A tract of land named Castorland was created by Macomb's Purchase, the land being between Black River and Lake Ontario and in the middle of what is now Rome and Watertown.  This was property put together by the Castorland Company run by Peter Chassanis, Le Ray's brother-in-law.  Castorland was created to be a new France and the company consisted of thousand's of stockholders who would get land there.

    The business was made of four commissioners - Chassanis, Le Ray, Peter Pharoux; an architect, and Simon Desjardines; an aristocrat.  Pharoux and Desjardines sailed from France and, after getting to New York, met Marc Brunel.  Brunel had traveled to the United States to escape the revolution in France and later designed a successful entry for the competition to build the new Capitol Building in Washington, he also became chief engineer to New York City.  He then emigrated to the UK where he persuaded the British admiralty to make ships blocks by machine, starting one of the first mass production lines in history.  Then he went on to design the first road tunnel under the Thames, to do this he invented the tunneling shield.  (Info on Marc Brunel provided by Andy Jarvis).  On the way to upper New York, the group weathered many a hardship, including meeting and being temporarily held by a British ship (where Brunel was detained but escaped).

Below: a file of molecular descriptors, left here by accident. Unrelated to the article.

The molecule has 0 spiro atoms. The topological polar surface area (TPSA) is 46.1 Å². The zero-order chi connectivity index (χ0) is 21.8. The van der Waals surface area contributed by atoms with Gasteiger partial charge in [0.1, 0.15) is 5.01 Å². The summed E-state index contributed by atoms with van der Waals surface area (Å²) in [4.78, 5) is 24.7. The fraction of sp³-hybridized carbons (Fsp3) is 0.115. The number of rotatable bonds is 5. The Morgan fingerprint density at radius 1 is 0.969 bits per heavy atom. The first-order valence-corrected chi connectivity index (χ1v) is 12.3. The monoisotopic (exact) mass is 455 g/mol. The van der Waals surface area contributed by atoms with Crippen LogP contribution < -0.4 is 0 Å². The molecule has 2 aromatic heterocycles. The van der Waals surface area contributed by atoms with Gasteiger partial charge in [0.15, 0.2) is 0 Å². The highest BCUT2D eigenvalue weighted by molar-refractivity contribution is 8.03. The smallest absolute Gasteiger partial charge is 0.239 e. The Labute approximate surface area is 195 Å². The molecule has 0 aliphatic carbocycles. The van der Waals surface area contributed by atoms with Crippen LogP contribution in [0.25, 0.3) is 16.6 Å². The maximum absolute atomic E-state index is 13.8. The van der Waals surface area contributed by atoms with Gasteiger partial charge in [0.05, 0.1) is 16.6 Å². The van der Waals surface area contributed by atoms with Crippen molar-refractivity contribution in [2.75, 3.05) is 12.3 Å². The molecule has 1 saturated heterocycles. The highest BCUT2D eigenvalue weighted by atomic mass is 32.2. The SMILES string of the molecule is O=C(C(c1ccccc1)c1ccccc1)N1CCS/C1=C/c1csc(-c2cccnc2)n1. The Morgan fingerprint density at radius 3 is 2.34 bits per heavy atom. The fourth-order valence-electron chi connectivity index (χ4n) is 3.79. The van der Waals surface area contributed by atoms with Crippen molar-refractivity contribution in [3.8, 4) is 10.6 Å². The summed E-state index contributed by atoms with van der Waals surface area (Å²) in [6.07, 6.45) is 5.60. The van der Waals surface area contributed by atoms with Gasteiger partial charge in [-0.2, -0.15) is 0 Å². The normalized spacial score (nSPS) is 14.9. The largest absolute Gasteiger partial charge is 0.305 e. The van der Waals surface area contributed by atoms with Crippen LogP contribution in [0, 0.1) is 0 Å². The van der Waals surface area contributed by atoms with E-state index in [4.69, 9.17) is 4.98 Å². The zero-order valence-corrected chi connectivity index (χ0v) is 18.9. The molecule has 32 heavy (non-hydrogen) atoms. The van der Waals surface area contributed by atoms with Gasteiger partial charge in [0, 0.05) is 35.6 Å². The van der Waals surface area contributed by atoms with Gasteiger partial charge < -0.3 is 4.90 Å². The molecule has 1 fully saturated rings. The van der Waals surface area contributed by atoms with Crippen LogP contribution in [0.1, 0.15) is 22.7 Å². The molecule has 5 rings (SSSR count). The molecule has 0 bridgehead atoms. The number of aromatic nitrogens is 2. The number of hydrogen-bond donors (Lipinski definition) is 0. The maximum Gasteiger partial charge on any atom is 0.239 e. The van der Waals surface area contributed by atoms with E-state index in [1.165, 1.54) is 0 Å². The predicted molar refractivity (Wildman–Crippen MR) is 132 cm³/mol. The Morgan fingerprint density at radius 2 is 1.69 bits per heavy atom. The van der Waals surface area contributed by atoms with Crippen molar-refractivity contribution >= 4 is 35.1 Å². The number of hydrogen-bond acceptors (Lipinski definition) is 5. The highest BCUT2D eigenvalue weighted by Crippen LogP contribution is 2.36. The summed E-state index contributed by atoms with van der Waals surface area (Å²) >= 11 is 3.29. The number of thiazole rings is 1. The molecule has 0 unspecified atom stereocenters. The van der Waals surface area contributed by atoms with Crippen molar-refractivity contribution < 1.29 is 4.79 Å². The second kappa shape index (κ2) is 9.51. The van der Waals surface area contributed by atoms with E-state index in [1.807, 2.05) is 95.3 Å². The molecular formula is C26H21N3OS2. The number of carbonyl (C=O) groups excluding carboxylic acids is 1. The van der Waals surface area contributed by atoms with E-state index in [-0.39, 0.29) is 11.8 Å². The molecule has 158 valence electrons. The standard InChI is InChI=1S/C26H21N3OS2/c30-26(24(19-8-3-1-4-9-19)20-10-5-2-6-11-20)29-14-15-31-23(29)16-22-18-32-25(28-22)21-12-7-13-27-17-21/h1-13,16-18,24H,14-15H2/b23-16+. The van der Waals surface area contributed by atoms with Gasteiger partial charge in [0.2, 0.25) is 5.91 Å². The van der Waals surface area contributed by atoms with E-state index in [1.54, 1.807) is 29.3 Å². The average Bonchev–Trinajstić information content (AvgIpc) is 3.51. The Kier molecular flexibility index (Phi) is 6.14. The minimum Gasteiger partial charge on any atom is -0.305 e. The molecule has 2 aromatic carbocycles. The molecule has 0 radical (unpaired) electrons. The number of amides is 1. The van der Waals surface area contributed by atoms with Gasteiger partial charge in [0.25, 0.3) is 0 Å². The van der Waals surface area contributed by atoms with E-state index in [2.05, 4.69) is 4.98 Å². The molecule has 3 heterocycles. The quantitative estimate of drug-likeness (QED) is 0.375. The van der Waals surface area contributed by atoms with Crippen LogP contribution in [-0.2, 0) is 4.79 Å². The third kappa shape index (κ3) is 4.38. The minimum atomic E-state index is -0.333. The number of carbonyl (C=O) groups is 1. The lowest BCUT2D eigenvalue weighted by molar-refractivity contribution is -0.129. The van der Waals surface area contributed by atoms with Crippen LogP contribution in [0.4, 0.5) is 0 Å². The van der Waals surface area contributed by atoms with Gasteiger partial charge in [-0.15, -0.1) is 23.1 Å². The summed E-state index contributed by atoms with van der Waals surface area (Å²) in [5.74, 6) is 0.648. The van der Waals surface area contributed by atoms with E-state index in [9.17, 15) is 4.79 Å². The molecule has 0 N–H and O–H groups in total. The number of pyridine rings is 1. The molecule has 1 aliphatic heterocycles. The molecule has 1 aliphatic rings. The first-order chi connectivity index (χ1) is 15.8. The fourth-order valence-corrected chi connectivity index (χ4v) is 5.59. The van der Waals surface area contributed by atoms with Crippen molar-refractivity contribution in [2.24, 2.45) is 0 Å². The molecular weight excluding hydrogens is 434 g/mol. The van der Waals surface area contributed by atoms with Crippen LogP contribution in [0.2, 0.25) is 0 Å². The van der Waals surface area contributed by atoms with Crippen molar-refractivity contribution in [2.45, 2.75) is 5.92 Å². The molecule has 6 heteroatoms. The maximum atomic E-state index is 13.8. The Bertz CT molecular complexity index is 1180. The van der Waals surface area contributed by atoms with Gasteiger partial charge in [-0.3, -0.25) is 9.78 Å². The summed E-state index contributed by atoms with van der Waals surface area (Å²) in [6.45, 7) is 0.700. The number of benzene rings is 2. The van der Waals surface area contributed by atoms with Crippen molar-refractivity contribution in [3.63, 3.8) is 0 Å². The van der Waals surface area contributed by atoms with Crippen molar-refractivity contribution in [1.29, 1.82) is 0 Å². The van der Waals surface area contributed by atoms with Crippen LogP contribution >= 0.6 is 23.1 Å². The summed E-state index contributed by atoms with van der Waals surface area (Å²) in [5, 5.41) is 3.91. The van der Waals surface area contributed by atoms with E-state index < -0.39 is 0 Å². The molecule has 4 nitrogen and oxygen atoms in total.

Finally, the party made it to Northern New York.  In 1794 the surveyors and workers spent the hard winter in the North Country, where they built a large oven, a dugout canoe, and two log houses with a connecting gallery.  The surveyors then discovered that they had less land then they had thought, due to the Black River cutting through the middle of their properties.  They also discovered that they could not easily travel from one part of their land to another because of the raging river.

    A group went downstream to survey High Falls (Lyon's Falls), Long Falls (Carthage), and Great Falls (Watertown). Pharoux and some workers tried to cross the river, being overconfident from doing it many times before, and found that the poles they were using for their raft would not reach bottom.  They went over Great Falls (at Beebee's Island [originally Cowan's Island], Watertown), where the river falls about a hundred and twelve feet (thirty-four meters).  One workman was rescued by an Indian, but the others and the surveying equipment were lost.